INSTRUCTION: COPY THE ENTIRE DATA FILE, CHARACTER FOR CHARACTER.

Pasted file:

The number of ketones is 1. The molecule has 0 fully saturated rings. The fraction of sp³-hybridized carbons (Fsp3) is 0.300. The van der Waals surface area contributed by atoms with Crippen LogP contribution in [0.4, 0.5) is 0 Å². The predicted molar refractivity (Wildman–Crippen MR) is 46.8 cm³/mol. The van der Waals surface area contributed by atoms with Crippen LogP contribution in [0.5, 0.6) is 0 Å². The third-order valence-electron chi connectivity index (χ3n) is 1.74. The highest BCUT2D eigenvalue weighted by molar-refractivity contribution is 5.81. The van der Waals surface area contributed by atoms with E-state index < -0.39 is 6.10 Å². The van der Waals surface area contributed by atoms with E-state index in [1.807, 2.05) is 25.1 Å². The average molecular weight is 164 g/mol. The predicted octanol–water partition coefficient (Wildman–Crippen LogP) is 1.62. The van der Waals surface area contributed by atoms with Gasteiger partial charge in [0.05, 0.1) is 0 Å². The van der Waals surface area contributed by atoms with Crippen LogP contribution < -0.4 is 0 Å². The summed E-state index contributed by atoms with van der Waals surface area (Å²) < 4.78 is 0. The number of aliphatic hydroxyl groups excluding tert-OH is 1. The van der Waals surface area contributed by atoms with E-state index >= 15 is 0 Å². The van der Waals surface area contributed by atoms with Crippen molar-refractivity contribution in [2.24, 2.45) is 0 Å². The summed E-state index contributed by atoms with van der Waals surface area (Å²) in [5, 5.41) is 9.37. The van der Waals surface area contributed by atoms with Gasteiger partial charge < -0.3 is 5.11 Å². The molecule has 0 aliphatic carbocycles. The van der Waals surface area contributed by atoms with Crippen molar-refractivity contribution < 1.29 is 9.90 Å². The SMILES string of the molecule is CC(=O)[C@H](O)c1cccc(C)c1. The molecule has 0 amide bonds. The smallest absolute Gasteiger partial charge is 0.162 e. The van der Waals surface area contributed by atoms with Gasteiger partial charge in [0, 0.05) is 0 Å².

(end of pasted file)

The number of ketones is 1. The molecule has 0 fully saturated rings. The fraction of sp³-hybridized carbons (Fsp3) is 0.300. The van der Waals surface area contributed by atoms with Crippen LogP contribution in [0.4, 0.5) is 0 Å². The predicted molar refractivity (Wildman–Crippen MR) is 46.8 cm³/mol. The van der Waals surface area contributed by atoms with Crippen LogP contribution in [0.5, 0.6) is 0 Å². The third-order valence-electron chi connectivity index (χ3n) is 1.74. The highest BCUT2D eigenvalue weighted by molar-refractivity contribution is 5.81. The van der Waals surface area contributed by atoms with E-state index < -0.39 is 6.10 Å². The van der Waals surface area contributed by atoms with E-state index in [1.807, 2.05) is 25.1 Å². The average molecular weight is 164 g/mol. The predicted octanol–water partition coefficient (Wildman–Crippen LogP) is 1.62. The van der Waals surface area contributed by atoms with Gasteiger partial charge in [0.05, 0.1) is 0 Å². The van der Waals surface area contributed by atoms with Crippen LogP contribution < -0.4 is 0 Å². The summed E-state index contributed by atoms with van der Waals surface area (Å²) < 4.78 is 0. The number of aliphatic hydroxyl groups excluding tert-OH is 1. The van der Waals surface area contributed by atoms with E-state index >= 15 is 0 Å². The van der Waals surface area contributed by atoms with Crippen molar-refractivity contribution in [2.24, 2.45) is 0 Å². The summed E-state index contributed by atoms with van der Waals surface area (Å²) in [5, 5.41) is 9.37. The van der Waals surface area contributed by atoms with Gasteiger partial charge < -0.3 is 5.11 Å². The molecule has 0 aliphatic carbocycles. The van der Waals surface area contributed by atoms with Crippen molar-refractivity contribution < 1.29 is 9.90 Å². The SMILES string of the molecule is CC(=O)[C@H](O)c1cccc(C)c1. The molecule has 0 amide bonds. The smallest absolute Gasteiger partial charge is 0.162 e. The van der Waals surface area contributed by atoms with Gasteiger partial charge in [0, 0.05) is 0 Å².